Kylix attributed to the Kiss Painter

By
Ross Brendle
Ross Brendle is a Ph.D. candidate in Classical Archaeology, focusing on ancient Greek art and in particular Attic vase-painting. His dissertation examines the specialized uses of Attic black-figure pottery after the introduction of the red-figure technique. In the fall, he will be the Samuel H. Kress Fellow at the American School of Classical Studies at Athens.

  • Accession Number: JHUAM B5
  • Measurements: Height: 10 cm, Diameter: 31 cm
  • Material: Ceramic
  • Date/Culture: Greek, ca. 500 BCE
  • Provenance: The Baltimore Chapter of the Archaeological Institute of America

The scene in the tondo of this Attic red-figure cup is set in a Greek gymnasium, indicated by the sponge and aryballos hanging at the rear, and the pick-like tool on the ground, used for leveling sand in the long-jump pit.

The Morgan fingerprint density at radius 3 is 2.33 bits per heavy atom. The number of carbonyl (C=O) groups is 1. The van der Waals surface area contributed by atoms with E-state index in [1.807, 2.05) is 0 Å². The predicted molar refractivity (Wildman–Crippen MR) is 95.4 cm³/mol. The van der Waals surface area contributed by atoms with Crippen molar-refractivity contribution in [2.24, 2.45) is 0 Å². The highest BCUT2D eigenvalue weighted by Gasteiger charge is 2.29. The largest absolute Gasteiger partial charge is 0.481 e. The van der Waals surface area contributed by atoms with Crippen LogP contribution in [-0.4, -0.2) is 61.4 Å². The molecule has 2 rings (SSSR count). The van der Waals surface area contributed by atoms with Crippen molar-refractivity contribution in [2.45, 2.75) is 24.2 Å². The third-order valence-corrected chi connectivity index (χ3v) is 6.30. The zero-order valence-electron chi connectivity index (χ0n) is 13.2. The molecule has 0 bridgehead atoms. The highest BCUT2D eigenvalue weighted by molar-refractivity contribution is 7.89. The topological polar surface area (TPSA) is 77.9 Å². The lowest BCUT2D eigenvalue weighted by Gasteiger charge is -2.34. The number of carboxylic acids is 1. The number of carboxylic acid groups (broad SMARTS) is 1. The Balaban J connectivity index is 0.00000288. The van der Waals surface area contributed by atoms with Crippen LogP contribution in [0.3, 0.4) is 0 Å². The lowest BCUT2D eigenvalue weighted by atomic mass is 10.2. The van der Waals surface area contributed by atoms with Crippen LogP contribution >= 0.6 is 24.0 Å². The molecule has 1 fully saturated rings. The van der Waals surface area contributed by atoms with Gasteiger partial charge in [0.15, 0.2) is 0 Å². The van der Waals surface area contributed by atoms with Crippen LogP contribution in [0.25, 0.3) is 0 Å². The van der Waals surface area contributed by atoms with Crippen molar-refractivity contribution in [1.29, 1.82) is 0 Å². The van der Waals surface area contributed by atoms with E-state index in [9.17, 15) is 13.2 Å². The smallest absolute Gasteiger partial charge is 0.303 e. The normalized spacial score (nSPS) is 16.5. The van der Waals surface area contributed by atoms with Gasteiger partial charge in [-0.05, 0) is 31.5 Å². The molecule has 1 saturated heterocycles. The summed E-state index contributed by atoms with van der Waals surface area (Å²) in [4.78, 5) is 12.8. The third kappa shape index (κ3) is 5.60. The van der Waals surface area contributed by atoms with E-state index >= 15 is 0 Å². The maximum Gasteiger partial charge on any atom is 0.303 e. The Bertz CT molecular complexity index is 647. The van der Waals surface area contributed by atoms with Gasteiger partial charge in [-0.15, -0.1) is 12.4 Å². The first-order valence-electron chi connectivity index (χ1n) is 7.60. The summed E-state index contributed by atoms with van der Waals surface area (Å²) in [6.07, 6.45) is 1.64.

Since the boy stands on a platform, some scholars have read the figure as a statue on its base, while others see him as a victorious athlete on a podium.  An earlier theory connected this image with a statue base found in the Athenian Agora dedicated to the Twelve Gods by a man named Leagros.  Whether the figure is a statue of an athletic victor or a living youth crowned by a wreath, the man at left, with his eroticizing gaze, clearly sees the nude boy as an object of desire.  He takes on the role of the erastēs , the elder partner in an ancient Greek pederastic relationship, making the boy or statue his erōmenos .  The inscription on the interior (ΛΕΑΓΡΟΣ ΚΑΛΟΣ, “Leagros is beautiful”) echoes the man’s admiration.